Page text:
US20030231890A1 - Wavelength converter and wavelength converting apparatus - Google Patents

Wavelength converter and wavelength converting apparatus Download PDF

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US20030231890A1
US20030231890A1 US10/456,073 US45607303A US2003231890A1 US 20030231890 A1 US20030231890 A1 US 20030231890A1 US 45607303 A US45607303 A US 45607303A US 2003231890 A1 US2003231890 A1 US 2003231890A1
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wavelength
light
nonlinear optical
phase
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Masaki Asobe
Osamu Tadanaga
Hiroshi Miyazawa
Yoshiki Nishida
Hiroyuki Suzuki
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Nippon Telegraph and Telephone Corp
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    • GPHYSICS
    • G02OPTICS
    • G02FDEVICES OR ARRANGEMENTS, THE OPTICAL OPERATION OF WHICH IS MODIFIED BY CHANGING THE OPTICAL PROPERTIES OF THE MEDIUM OF THE DEVICES OR ARRANGEMENTS FOR THE CONTROL OF THE INTENSITY, COLOUR, PHASE, POLARISATION OR DIRECTION OF LIGHT, e.g. SWITCHING, GATING, MODULATING OR DEMODULATING; TECHNIQUES OR PROCEDURES FOR THE OPERATION THEREOF; FREQUENCY-CHANGING; NON-LINEAR OPTICS; OPTICAL LOGIC ELEMENTS; OPTICAL ANALOGUE/DIGITAL CONVERTERS
    • G02F1/00Devices or arrangements for the control of the intensity, colour, phase, polarisation or direction of light arriving from an independent light source, e.g. switching, gating, or modulating; Non-linear optics
    • G02F1/35Non-linear optics
    • G02F1/37Non-linear optics for second-harmonic generation
    • G02F1/377Non-linear optics for second-harmonic generation in an optical waveguide structure
    • G02F1/3775Non-linear optics for second-harmonic generation in an optical waveguide structure with a periodic structure, e.g. domain inversion, for quasi-phase-matching [QPM]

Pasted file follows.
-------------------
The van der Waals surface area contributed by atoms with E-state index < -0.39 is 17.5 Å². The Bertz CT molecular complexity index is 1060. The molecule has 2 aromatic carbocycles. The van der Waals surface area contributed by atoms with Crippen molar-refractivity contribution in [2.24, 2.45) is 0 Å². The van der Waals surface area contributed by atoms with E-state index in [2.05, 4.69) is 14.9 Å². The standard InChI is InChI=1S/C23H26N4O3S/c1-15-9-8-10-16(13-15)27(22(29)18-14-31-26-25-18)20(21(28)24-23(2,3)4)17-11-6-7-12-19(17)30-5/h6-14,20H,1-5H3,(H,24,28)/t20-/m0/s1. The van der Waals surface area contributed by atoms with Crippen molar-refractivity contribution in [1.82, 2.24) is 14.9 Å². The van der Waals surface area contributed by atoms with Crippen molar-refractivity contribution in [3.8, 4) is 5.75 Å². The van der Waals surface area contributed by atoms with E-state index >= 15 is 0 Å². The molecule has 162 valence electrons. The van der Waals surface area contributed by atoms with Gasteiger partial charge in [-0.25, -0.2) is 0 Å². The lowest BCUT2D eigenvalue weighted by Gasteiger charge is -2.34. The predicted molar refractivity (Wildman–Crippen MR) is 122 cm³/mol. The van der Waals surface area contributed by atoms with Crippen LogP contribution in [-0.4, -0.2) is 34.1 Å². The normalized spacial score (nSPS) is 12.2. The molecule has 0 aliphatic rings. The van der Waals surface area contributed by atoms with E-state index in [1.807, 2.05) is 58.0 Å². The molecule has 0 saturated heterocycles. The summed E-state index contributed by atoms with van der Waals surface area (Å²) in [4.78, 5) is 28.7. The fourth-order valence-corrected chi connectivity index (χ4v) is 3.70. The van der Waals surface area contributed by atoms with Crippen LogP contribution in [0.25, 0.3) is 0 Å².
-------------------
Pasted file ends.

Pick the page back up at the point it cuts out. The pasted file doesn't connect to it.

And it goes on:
• GPHYSICS
    • G02OPTICS
    • G02FDEVICES OR ARRANGEMENTS, THE OPTICAL OPERATION OF WHICH IS MODIFIED BY CHANGING THE OPTICAL PROPERTIES OF THE MEDIUM OF THE DEVICES OR ARRANGEMENTS FOR THE CONTROL OF THE INTENSITY, COLOUR, PHASE, POLARISATION OR DIRECTION OF LIGHT, e.g. SWITCHING, GATING, MODULATING OR DEMODULATING; TECHNIQUES OR PROCEDURES FOR THE OPERATION THEREOF; FREQUENCY-CHANGING; NON-LINEAR OPTICS; OPTICAL LOGIC ELEMENTS; OPTICAL ANALOGUE/DIGITAL CONVERTERS
    • G02F1/00Devices or arrangements for the control of the intensity, colour, phase, polarisation or direction of light arriving from an independent light source, e.g. switching, gating, or modulating; Non-linear optics
    • G02F1/35Non-linear optics
    • G02F1/353Frequency conversion, i.e. wherein a light beam with frequency components different from those of the incident light beams is generated
    • G02F1/3534Three-wave interaction, e.g. sum-difference frequency generation
    • GPHYSICS
    • G02OPTICS
    • G02FDEVICES OR ARRANGEMENTS, THE OPTICAL OPERATION OF WHICH IS MODIFIED BY CHANGING THE OPTICAL PROPERTIES OF THE MEDIUM OF THE DEVICES OR ARRANGEMENTS FOR THE CONTROL OF THE INTENSITY, COLOUR, PHASE, POLARISATION OR DIRECTION OF LIGHT, e.g. SWITCHING, GATING, MODULATING OR DEMODULATING; TECHNIQUES OR PROCEDURES FOR THE OPERATION THEREOF; FREQUENCY-CHANGING; NON-LINEAR OPTICS; OPTICAL LOGIC ELEMENTS; OPTICAL ANALOGUE/DIGITAL CONVERTERS
    • G02F1/00Devices or arrangements for the control of the intensity, colour, phase, polarisation or direction of light arriving from an independent light source, e.g. switching, gating, or modulating; Non-linear optics
    • G02F1/35Non-linear optics
    • G02F1/353Frequency conversion, i.e. wherein a light beam with frequency components different from those of the incident light beams is generated
    • G02F1/3544Particular phase matching techniques
    • G02F2001/3548Quasi-phase-matching [QPM], e.g. using a periodic domain inverted structure

Abstract